Do butterfly wing patterns really mimic predator eyes?
A bumper crop of spikey black caterpillars have appeared on the nation's nettles this summer.
Clad in velvet coats peppered with white dots, the creatures have been sunning themselves and munching through the weeds in remarkable numbers prompting a flurry of enquiries and reports to the charity Butterfly Conservation.
They might not be so familiar in this form but the insects will grow up to be arguably Britain's most colourful and recognisable butterfly - the peacock.
As they prepare for their annual Big Butterfly Count, experts at the charity are predicting a bonanza of the butterflies.
Last year, the species surged to third position in the survey which asks the public to record how many butterflies they see in 15 minutes of sunny weather.
Following on from this success, peacocks emerged in good numbers after their winter hibernation according to Butterfly Conservation's Surveys Manager Richard Fox. The warm, dry weather since the spring has provided ideal conditions for breeding, egg-laying and the development of caterpillars.
"They need to be warm in order to feed and grow and digest their food. Everything about their lives is dependent on warmth from the surrounding world," explains Mr Fox.
In recent weeks the caterpillars have been entering pupation so the mature butterflies could turn up just in time for the count.
"It could really be the year of the peacock," says Mr Fox, noting that the two species at the top of the ranking in all previous surveys, the small white and large white, have been seen in relatively fewer numbers this year.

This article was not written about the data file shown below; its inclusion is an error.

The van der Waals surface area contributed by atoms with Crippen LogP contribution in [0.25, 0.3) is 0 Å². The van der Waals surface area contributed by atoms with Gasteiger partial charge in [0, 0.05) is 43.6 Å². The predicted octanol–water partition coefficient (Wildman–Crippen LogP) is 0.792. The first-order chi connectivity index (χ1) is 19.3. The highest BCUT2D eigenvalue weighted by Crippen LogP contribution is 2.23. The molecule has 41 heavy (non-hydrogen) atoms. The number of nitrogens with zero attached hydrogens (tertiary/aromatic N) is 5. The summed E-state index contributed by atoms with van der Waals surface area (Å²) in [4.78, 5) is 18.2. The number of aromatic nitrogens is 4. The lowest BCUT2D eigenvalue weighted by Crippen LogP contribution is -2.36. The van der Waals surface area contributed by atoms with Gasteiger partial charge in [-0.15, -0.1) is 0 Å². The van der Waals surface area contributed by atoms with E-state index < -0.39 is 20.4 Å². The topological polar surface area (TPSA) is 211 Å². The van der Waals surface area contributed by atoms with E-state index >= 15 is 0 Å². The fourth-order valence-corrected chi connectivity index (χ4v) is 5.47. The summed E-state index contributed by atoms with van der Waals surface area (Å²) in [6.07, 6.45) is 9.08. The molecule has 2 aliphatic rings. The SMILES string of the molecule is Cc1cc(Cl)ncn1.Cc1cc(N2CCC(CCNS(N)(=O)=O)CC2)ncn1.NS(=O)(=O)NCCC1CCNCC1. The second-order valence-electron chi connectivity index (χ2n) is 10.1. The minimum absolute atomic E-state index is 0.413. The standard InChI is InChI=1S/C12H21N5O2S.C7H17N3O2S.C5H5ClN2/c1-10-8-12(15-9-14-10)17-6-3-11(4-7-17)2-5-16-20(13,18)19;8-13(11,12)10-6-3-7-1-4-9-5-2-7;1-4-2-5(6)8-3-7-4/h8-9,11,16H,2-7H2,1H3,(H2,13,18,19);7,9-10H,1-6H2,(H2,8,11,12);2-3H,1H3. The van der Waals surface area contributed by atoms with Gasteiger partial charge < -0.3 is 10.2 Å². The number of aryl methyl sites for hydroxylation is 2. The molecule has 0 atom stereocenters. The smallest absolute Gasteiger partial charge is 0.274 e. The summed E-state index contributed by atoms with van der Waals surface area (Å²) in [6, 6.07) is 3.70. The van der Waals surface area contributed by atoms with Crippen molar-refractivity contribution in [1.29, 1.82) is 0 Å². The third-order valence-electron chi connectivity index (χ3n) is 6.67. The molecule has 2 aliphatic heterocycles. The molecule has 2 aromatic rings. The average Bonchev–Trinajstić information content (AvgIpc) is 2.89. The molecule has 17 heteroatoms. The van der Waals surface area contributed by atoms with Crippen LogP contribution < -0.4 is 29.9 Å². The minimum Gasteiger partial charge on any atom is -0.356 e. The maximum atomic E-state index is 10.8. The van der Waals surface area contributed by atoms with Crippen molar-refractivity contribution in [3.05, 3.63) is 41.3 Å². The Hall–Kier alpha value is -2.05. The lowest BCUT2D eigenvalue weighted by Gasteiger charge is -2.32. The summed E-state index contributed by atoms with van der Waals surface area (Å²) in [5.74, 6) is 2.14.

The rich burgundy wings decorated with cream, yellow, black and iridescent violet accents mark peacocks out as one of our brightest species and they are best known for the eyespots they share with their namesake birds.
But according to Dr Martin Stevens from the University of Exeter, everyone's favourite pub fact about these markings could be wide of the mark.
The traditional explanation of these patterns is that they frighten off anything looking to eat the butterflies by mimicking the eyes of another predator. This would certainly benefit the insects which are particularly vulnerable to attack during their winter dormancy.
Scientists have so far presented evidence that chickens, blue tits and mice alike can be frightened off by the butterfly, but the jury is still out on whether eye mimicry is the key factor.
"For all butterfly and moth eyespots, they have long been assumed to mimic eyes without there being objective scientific evidence that this is true," explains Dr Stevens.
The theory that the patterns simulate eyes has persisted since the early studies of 19th Century naturalists but do the brightly coloured, high-contrast rings really look like predatory eyes?
In a review published in the journal Current Zoology, Dr Stevens and Prof Graeme Ruxton from the University of St Andrews analysed the evidence so far but found nothing conclusive.
The problem remains that it is difficult to separate possible eye mimicry from the rest of the peacock's defensive arsenal: when threatened the insects emit a rustling hiss and briefly flash their bright wings.
Dr Stevens argues that just the conspicuousness of the colourful patterns could be enough to put off potential predators.
"Human perception may be misleading as a way of interpreting animal markings because many animals have very different visual systems and perception to us," says the ecologist calling for further study.
"We really need to try and understand how predators respond to eyespots and whether they categorise them as real eyes."
One thing's for certain, if you get outside in the UK over the next couple of weeks you're very likely to come eye-to-conspicuous-circular-marking with a peacock butterfly.